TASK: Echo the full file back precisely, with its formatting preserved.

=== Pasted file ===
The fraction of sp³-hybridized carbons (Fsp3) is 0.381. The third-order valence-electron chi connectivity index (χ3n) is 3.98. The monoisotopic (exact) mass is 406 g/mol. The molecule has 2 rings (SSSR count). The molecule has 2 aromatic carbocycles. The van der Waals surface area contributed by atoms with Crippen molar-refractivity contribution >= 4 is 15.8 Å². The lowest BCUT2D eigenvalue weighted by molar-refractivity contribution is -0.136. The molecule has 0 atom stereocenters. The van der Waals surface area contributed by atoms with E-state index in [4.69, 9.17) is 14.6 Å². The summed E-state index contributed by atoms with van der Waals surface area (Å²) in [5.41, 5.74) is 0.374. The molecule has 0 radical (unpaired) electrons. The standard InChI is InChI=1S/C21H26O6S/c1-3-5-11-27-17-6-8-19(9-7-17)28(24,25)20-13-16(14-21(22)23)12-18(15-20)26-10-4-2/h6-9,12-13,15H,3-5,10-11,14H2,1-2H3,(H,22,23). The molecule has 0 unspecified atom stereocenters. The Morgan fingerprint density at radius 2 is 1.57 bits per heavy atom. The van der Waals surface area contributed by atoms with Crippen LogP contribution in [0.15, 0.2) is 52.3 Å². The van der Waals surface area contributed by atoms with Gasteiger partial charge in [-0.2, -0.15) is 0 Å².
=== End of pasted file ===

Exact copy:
The fraction of sp³-hybridized carbons (Fsp3) is 0.381. The third-order valence-electron chi connectivity index (χ3n) is 3.98. The monoisotopic (exact) mass is 406 g/mol. The molecule has 2 rings (SSSR count). The molecule has 2 aromatic carbocycles. The van der Waals surface area contributed by atoms with Crippen molar-refractivity contribution >= 4 is 15.8 Å². The lowest BCUT2D eigenvalue weighted by molar-refractivity contribution is -0.136. The molecule has 0 atom stereocenters. The van der Waals surface area contributed by atoms with E-state index in [4.69, 9.17) is 14.6 Å². The summed E-state index contributed by atoms with van der Waals surface area (Å²) in [5.41, 5.74) is 0.374. The molecule has 0 radical (unpaired) electrons. The standard InChI is InChI=1S/C21H26O6S/c1-3-5-11-27-17-6-8-19(9-7-17)28(24,25)20-13-16(14-21(22)23)12-18(15-20)26-10-4-2/h6-9,12-13,15H,3-5,10-11,14H2,1-2H3,(H,22,23). The molecule has 0 unspecified atom stereocenters. The Morgan fingerprint density at radius 2 is 1.57 bits per heavy atom. The van der Waals surface area contributed by atoms with Crippen LogP contribution in [0.15, 0.2) is 52.3 Å². The van der Waals surface area contributed by atoms with Gasteiger partial charge in [-0.2, -0.15) is 0 Å².